Adapting to Advancements

I recently read Amusing Ourselves to Death. It was a fantastic book; way ahead of its time. It’s almost prophetic.

Historical Wisdom vs. Modern Intelligence

After a specific passage in the book, I had an answer to one of the great questions that Tim Ferris often asks his guests:

“What have you changed your mind about recently?”

I had held a strong opinion that people today are smarter than nearly everyone who has ever lived. This book changed my mind.

It got me to rethink my opinion by explaining how the average person in the early days of America was extremely literate, consumed nearly ever novel that came out, and was well known for getting into verbose lengthy debates with people from other countries. I break down the “why” in the example below, but the tldr is the “medium” of the written word as the primary way people consumed content led to much stronger minds.

I still believe we’re smarter in regards to the total knowledge that smart people today have. However, when it comes to our ability to logic, reason, philosophize, and perform similar deep thinking tasks, the average person back then was significantly brighter than the average person in the US today.

Examples From “Amusing Ourselves To Death”

Neil Postman, the author, foresaw the way that the medium of television (but we can extrapolate out to things like Youtube as well) actually affects the meaning and viewers. The medium by which we consume information significantly affects the way we understand and digest the information.

For example, consuming content from books requires deeper focus, slower thinking, and logical thought. We scrutinize the written word by its content alone. It’s hard for text on a page to trick or convince us of something unless the argument is rational. This is likely why early Americans were so smart in regards to reason and rationality.

Coca Cola isn’t an example in the book

Let’s use Coca Cola as another example. If you want to convince someone that Coke is good to drink through a letter, you must create a coherent reason for why.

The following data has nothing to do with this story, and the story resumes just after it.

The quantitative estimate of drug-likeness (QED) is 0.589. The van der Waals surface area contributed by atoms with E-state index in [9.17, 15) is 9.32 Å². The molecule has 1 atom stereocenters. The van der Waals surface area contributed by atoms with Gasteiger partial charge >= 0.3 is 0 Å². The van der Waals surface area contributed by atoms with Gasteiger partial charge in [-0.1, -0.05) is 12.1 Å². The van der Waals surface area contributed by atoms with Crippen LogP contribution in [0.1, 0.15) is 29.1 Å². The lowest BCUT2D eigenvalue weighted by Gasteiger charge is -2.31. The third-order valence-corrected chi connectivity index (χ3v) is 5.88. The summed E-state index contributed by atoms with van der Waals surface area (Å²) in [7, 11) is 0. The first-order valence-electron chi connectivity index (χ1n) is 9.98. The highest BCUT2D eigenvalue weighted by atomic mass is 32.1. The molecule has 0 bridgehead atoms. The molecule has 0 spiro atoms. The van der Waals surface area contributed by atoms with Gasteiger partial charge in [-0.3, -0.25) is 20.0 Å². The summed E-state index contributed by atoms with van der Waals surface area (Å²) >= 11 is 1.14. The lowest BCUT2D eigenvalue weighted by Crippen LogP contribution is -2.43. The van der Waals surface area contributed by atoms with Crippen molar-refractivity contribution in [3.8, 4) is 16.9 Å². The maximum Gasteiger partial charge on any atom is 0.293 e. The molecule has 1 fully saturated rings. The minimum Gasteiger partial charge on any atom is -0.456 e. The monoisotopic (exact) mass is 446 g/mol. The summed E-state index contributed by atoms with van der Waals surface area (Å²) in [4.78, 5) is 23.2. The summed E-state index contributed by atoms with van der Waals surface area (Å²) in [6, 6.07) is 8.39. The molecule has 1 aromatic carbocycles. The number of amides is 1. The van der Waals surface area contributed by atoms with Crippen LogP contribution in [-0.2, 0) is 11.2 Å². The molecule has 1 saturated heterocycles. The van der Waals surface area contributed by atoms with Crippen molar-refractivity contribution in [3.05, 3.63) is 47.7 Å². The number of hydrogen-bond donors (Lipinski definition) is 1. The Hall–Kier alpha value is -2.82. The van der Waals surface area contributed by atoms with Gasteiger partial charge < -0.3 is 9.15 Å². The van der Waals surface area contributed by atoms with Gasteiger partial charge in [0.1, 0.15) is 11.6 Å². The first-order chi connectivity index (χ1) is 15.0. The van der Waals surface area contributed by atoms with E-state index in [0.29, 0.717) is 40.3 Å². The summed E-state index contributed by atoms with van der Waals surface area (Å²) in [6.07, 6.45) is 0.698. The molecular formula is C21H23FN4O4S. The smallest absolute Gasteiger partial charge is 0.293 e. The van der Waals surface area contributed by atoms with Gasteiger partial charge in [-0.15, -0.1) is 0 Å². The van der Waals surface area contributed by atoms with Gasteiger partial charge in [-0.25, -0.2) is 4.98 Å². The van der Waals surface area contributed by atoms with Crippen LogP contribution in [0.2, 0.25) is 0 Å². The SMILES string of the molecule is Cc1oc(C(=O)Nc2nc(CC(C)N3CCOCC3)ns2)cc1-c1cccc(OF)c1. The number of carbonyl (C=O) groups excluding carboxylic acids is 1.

Now compare that to a video advertisement. There needs to be no logical flow. It can be a simple illustration of an emotion–a smiling person enraptured by the sound of a can opening and the flavor of it. En masse, the former leads to a brain well-tested. The latter leads to an emotional decision to chase a feeling.

Another astute example in the book was how our mental image of Presidential candidates has shifted. In early America, most people wouldn’t have seen presidential candidates. So when they thought about a candidate, the person’s ideas and stances on different topics would have been evoked in their mind. Nowadays, when we think of a Presidential candidate, the person’s face comes to our mind.

All of the above is interesting, but I thought of a really practical take-away as well.

Breakthrough, Cost, Mitigation

There’s always a cost to new technology. That doesn’t mean it’s not worth paying, but we should try to mitigate the downside.

Breakthroughs and Costs

  • The car removed the need to walk, so we walk less.
  • The TV removed the need to entertain ourselves, so we are less creative. (see also: games, social media, messaging)
  • The internet removed the need to remember, so we don’t remember as well.
  • The GPS removed the need for a sense of direction, so less people can navigate.

On and on it goes…

But here’s the point I’ve been building to:

AI agents will remove the need to do things.

Digital assistants will manage our calendars, reply to emails, handle our to-do lists, order our groceries, and more.

As a society, it’s easy for most people to slowly become dependent on these advancements. Don’t get me wrong. I firmly believe it’s a net-positive to have these inventions, but we are losing the organic paths to skills. If you wanted to recall something in the past, you wrote it down or remembered it. This built up that skill over time. If you needed to get to a different town, you used a map. This built up the ability to do so.

My take-away isn’t that we need to become luddites. It is that we need to adjust our education system and our lives to account for the advancements.

There needs to be a balance. We must find a way to keep our basic abilities sharp while still enjoying the benefits of technology. It’s like trying to stay fit. You don’t stop using cars. You set aside time to walk or run. In the same way, we should set aside time to be creative, to remember, to navigate.

I’m a hacker. I’m practical. I love tips and take-aways. So here are tips to myself (and to you) for combating the downsides of the tech we use everyday as well as the AI tools we’ll use tomorrow:

  • Read more books
  • Either walk, run, lift, or play a sport on most days
  • Learn to enjoy doing hard things
  • Take extended time off social media
  • When go somewhere for the first time, try to remember your way back home
  • Block time on your calendar for deep work
  • Write at least a little bit each week
  • Let kids experience and deal with a healthy amount of boredom and hardship

It’s clear to me that some people will do these things, but most won’t. Daniel Miessler nailed it in his post about The Great Bifurcation. A small number of people will do what’s required to stay healthy, sharp, well-founded, and versatile. Most people will atrophy or never evolve.

- Joseph

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